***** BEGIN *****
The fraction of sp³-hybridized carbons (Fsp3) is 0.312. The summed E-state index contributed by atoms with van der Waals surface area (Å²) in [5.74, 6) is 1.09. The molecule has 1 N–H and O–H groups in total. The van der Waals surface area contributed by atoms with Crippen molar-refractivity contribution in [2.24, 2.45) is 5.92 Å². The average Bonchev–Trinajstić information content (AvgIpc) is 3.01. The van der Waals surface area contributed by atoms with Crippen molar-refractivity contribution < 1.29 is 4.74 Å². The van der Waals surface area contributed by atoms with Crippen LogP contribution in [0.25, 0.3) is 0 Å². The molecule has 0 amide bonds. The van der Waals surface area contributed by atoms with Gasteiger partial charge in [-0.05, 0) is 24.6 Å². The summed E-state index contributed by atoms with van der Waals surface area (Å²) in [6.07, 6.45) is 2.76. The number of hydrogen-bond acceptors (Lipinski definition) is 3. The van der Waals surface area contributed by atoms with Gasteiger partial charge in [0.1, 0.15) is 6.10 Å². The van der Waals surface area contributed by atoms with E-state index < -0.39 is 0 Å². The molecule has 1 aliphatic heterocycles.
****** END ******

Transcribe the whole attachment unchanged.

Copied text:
The fraction of sp³-hybridized carbons (Fsp3) is 0.312. The summed E-state index contributed by atoms with van der Waals surface area (Å²) in [5.74, 6) is 1.09. The molecule has 1 N–H and O–H groups in total. The van der Waals surface area contributed by atoms with Crippen molar-refractivity contribution in [2.24, 2.45) is 5.92 Å². The average Bonchev–Trinajstić information content (AvgIpc) is 3.01. The van der Waals surface area contributed by atoms with Crippen molar-refractivity contribution < 1.29 is 4.74 Å². The van der Waals surface area contributed by atoms with Crippen LogP contribution in [0.25, 0.3) is 0 Å². The molecule has 0 amide bonds. The van der Waals surface area contributed by atoms with Gasteiger partial charge in [-0.05, 0) is 24.6 Å². The summed E-state index contributed by atoms with van der Waals surface area (Å²) in [6.07, 6.45) is 2.76. The number of hydrogen-bond acceptors (Lipinski definition) is 3. The van der Waals surface area contributed by atoms with Gasteiger partial charge in [0.1, 0.15) is 6.10 Å². The van der Waals surface area contributed by atoms with E-state index < -0.39 is 0 Å². The molecule has 1 aliphatic heterocycles.